Last month the all stars from two Class-A leagues clashed at the Lake Elsinore Diamond to display their talents and bring victory to their league. My wife and I left work early and drove the hour or so up I-15 to the check out the game.
We parked in a dirt lot (overflow parking for the big crowd) adjacent to the stadium, and as we made our way into the state-of-the-art facility, the home run hitting contest was just getting underway. After the obligatory stop at the gift shop to pick up a Lake Elsinore Storm cap, we stood in the concourse and watched Chin-Feng Chen, of the San Bernardino Stampede (Dodgers), knock a ball out of the park. Visalia Oaks (Athletics) first baseman Todd Mensik ended up winning the contest.
We bought hot dogs and a soda, and made our way to our seats, about five or six rows back of the third base dugout. The atmosphere was festive — more like a parade than a ballgame, with all the players from both squads getting together and talking with one another and with the fans. Lots of autographs and smiles.
During the pregame introductions, when players were announced they’d emerge from the dugout and throw a commemorative cloth baseball into the crowd. I almost caught one but some guy came over my back and snatched it out of my hands. He was a season ticket holder, and what the heck was I going to do with a cloth baseball, anyway?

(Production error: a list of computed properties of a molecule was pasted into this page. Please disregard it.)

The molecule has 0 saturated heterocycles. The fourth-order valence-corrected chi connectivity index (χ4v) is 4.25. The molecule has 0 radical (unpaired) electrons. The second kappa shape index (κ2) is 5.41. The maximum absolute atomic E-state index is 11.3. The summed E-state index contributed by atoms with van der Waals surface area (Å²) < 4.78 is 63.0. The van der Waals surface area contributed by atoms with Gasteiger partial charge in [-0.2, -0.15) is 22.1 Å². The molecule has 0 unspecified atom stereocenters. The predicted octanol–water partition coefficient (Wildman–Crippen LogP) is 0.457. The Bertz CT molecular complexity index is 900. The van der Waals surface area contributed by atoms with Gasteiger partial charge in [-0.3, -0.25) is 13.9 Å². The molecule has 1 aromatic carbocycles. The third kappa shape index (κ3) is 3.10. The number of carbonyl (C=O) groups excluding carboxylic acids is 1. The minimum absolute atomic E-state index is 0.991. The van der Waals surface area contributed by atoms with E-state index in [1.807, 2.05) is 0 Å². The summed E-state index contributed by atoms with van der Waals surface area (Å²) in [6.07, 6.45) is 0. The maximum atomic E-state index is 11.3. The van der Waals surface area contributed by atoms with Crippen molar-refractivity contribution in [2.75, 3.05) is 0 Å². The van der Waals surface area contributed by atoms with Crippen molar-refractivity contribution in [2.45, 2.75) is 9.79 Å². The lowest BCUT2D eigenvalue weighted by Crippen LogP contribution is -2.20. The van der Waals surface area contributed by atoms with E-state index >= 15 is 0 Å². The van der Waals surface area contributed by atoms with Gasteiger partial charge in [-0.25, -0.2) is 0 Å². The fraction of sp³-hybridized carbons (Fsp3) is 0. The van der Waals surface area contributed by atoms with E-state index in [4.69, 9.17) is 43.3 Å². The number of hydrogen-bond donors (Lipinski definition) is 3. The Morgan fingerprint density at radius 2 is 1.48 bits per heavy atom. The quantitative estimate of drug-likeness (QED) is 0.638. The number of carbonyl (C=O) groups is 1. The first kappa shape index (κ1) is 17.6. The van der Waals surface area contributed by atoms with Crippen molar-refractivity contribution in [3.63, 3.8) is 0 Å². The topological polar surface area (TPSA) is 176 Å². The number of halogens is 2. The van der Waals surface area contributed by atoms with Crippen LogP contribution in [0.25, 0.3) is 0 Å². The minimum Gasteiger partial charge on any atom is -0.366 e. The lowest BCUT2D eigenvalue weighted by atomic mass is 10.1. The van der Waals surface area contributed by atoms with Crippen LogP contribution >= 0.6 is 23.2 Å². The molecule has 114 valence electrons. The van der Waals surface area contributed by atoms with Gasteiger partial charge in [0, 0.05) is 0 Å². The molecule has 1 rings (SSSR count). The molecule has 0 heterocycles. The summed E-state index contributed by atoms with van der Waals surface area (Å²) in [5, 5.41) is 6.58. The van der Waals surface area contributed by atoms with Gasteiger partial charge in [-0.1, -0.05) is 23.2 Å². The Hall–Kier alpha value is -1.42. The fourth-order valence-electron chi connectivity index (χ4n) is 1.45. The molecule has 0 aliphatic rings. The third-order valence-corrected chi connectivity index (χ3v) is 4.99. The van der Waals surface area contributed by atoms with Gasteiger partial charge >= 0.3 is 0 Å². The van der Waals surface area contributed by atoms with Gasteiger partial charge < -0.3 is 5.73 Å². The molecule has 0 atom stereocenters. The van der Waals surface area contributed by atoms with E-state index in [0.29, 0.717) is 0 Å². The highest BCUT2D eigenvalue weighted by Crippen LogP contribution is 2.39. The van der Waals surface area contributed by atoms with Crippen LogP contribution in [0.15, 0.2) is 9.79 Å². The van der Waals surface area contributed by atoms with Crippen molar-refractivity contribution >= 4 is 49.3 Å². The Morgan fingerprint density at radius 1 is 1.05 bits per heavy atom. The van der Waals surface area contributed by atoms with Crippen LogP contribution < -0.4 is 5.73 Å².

After the teams were introduced, The Cowsills, a pop group from the 1960s and 70s, came out to sing the National Anthem. What was interesting about this is that Brendan Cowsill, who pitches for the Storm, joined his family at the microphone. Usually I have pretty low expectations for singers of the National Anthem — I’m happy when they doesn’t completely botch it or do that horrible diva thing — but these guys were outstanding.
Next came the honorary first pitch, which according to the game program was to be thrown by three legends of Southern California baseball, former Dodgers first baseman Steve Garvey, former USC coach Rod Deadeaux, and former Dodgers manager Tommy Lasorda. As it turned out, only Garvey and Deadeaux made it, with the latter lobbing the ball 20 feet or so to the former, who relayed it to the catcher. I later noticed that Lasorda was the featured speaker at the All-Star luncheon earlier that afternoon, so maybe he’d eaten too much pasta. Or maybe he was on the horn with Kevin Malone, trying to convince him to deal Adrian Beltre to the Rockies for Dave Wainhouse and some Rocky Mountain oysters. Whatever the reason, Lasorda was a no-show.
As for the game, it was won, 10 to 6, by the visiting Carolina League. Both teams featured a mix of prospects and minor league veterans who were taking out years of frustration on younger players, hoping for one last shot at glory or whatever else life might hold for them.
Of the prospects (two whom I’d hoped to see, White Sox righthander Kip Wells and Royals outfielder Dee Brown, were promoted just prior to the game), more than a few caught my eye. Of course, it’s impossible to get a good read on someone after seeing him only once, but here are my impressions of several promising young players I saw.